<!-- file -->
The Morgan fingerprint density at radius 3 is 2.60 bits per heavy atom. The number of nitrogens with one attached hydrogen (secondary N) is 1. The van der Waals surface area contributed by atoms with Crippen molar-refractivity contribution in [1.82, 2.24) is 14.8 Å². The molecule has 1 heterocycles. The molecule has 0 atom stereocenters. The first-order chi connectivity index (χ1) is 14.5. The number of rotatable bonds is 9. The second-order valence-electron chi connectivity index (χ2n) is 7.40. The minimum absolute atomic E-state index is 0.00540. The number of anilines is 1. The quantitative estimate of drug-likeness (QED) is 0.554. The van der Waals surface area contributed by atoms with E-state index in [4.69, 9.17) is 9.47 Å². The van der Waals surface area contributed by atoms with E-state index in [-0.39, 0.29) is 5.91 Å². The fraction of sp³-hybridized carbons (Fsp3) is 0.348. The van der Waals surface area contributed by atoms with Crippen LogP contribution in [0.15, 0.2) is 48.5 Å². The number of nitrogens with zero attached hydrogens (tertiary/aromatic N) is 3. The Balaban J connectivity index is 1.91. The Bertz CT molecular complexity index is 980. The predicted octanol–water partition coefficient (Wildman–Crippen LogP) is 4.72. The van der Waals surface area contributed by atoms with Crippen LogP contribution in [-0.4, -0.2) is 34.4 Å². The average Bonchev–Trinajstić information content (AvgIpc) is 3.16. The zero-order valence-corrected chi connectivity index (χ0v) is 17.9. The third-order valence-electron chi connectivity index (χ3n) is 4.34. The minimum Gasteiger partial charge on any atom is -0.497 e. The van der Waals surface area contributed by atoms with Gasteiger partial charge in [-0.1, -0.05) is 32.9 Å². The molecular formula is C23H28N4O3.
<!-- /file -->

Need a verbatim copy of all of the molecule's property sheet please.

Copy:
The Morgan fingerprint density at radius 3 is 2.60 bits per heavy atom. The number of nitrogens with one attached hydrogen (secondary N) is 1. The van der Waals surface area contributed by atoms with Crippen molar-refractivity contribution in [1.82, 2.24) is 14.8 Å². The molecule has 1 heterocycles. The molecule has 0 atom stereocenters. The first-order chi connectivity index (χ1) is 14.5. The number of rotatable bonds is 9. The second-order valence-electron chi connectivity index (χ2n) is 7.40. The minimum absolute atomic E-state index is 0.00540. The number of anilines is 1. The quantitative estimate of drug-likeness (QED) is 0.554. The van der Waals surface area contributed by atoms with E-state index in [4.69, 9.17) is 9.47 Å². The van der Waals surface area contributed by atoms with E-state index in [-0.39, 0.29) is 5.91 Å². The fraction of sp³-hybridized carbons (Fsp3) is 0.348. The van der Waals surface area contributed by atoms with Crippen LogP contribution in [0.15, 0.2) is 48.5 Å². The number of nitrogens with zero attached hydrogens (tertiary/aromatic N) is 3. The Balaban J connectivity index is 1.91. The Bertz CT molecular complexity index is 980. The predicted octanol–water partition coefficient (Wildman–Crippen LogP) is 4.72. The van der Waals surface area contributed by atoms with Crippen LogP contribution in [-0.4, -0.2) is 34.4 Å². The average Bonchev–Trinajstić information content (AvgIpc) is 3.16. The zero-order valence-corrected chi connectivity index (χ0v) is 17.9. The third-order valence-electron chi connectivity index (χ3n) is 4.34. The minimum Gasteiger partial charge on any atom is -0.497 e. The van der Waals surface area contributed by atoms with Gasteiger partial charge in [-0.1, -0.05) is 32.9 Å². The molecular formula is C23H28N4O3.